Yesterday an English-teacher colleague told me she’d read a couple of my recent posts (Spatial Delight and What is) and couldn’t work out what on earth they were all about! So I thought here I would have a go at explaining them, and in particular what I see as their possible connection to our work as English teachers. I do this with some nervousness, as I know from past experience that there are things I think I know in my bones that somehow don’t make their way out from the inside when I try to put them into words.
Much of our educational practice is based on the premise that people’s actions are dictated, and their future constructed, through individual mental effort around objectives. Student A makes it her objective to become a better reader, or to lead a more disciplined and productive school life, or to get on top of a particular skill or topic. She then makes certain adjustments to her daily life in order to bring this about. Her clear focus on an articulated objective leads to a certain outcome, or set of outcomes. A teacher’s job, then, becomes partly to do with motivation, with making the outcomes seem both desirable and achievable. Explicit outcomes, rubrics outlining criteria, detailed lesson plans, scope-and-sequence syllabi, etc are all natural and logical implications of such a premise.
There is, of course, a certain truth here. Our imagined futures, desired outcomes, do influence our behavior. It often works when we are clear about what we want to achieve, and then make adjustments so that we can achieve our goals.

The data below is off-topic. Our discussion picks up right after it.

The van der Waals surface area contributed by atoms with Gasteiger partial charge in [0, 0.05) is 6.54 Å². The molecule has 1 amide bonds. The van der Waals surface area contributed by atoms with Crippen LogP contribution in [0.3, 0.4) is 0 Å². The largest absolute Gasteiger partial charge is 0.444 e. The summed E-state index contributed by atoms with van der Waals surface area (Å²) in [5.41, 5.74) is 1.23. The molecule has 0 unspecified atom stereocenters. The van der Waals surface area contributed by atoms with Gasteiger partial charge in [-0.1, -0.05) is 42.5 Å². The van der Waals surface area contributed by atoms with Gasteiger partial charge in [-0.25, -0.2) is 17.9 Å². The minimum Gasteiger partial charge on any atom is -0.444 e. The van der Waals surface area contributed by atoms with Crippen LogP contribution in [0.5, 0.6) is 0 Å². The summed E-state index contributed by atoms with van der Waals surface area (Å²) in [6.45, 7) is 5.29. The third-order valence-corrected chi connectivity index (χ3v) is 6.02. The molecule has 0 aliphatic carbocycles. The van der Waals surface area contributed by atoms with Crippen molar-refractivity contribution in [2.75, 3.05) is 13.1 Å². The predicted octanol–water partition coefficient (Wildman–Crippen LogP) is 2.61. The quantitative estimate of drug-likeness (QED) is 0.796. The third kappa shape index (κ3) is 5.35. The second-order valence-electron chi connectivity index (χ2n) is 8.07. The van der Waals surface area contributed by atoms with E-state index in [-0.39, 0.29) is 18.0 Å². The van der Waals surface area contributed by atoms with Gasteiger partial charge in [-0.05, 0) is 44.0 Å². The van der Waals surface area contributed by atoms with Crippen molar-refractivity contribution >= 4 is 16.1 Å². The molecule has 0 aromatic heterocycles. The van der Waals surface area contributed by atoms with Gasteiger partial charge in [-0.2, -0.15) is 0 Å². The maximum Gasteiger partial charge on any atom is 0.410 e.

But the problem (in education) comes when we take this too far, when we think that this is the only thing that dictates behaviour and constructs futures. There is a whole area of life that is ignored when we focus exclusively on educational outcomes, as if they were the only motivators, the only means by which to construct a useful curriculum.
What is missing from this view?
I want to approach the missing part from another direction, by describing my secondary students’ reactions, year-after-year, to their experience of ‘doing English’ from Years 7 to 12. It’s something along these lines:
I used to love reading, and I enjoyed it at primary school when we were given an opportunity to write creatively. So I thought I’d really enjoy English, I was actually looking forward to it. But it hasn’t turned out the way I thought it would. There was something about the way we had to read, and the way we had to write, that turned me off reading and writing. I found myself finishing fewer and fewer books on my own, and enjoying writing much less. Because I wanted to do well at school, and in English, I paid careful attention to what got me the best marks. I learnt the game, I guess. And I’ve done OK. But I haven’t enjoyed it. I really look forward to the holiday when I can read for my own pleasure. And writing? I don’t know. Will I ever get a chance to write about what I read in a way that actually takes me deeper into the book, that increases my appreciation of it? The writing I do at school gets me good marks, but that’s all.
[See also a blog post I wrote – Play the game – after one of my Year 11 classes.]
There are English teachers in every school who manage to transcend this tendency, who manage to build on students love of stories and words and ideas so that they come out of English classrooms more knowledgeable, more stimulated, more deeply aware of dimensions of texts or possibilities in their writing. But these teachers, I’m wanting to contend, work beyond the influence of explicit outcomes, rubrics outlining criteria, detailed lesson plans, scope-and-sequence syllabi.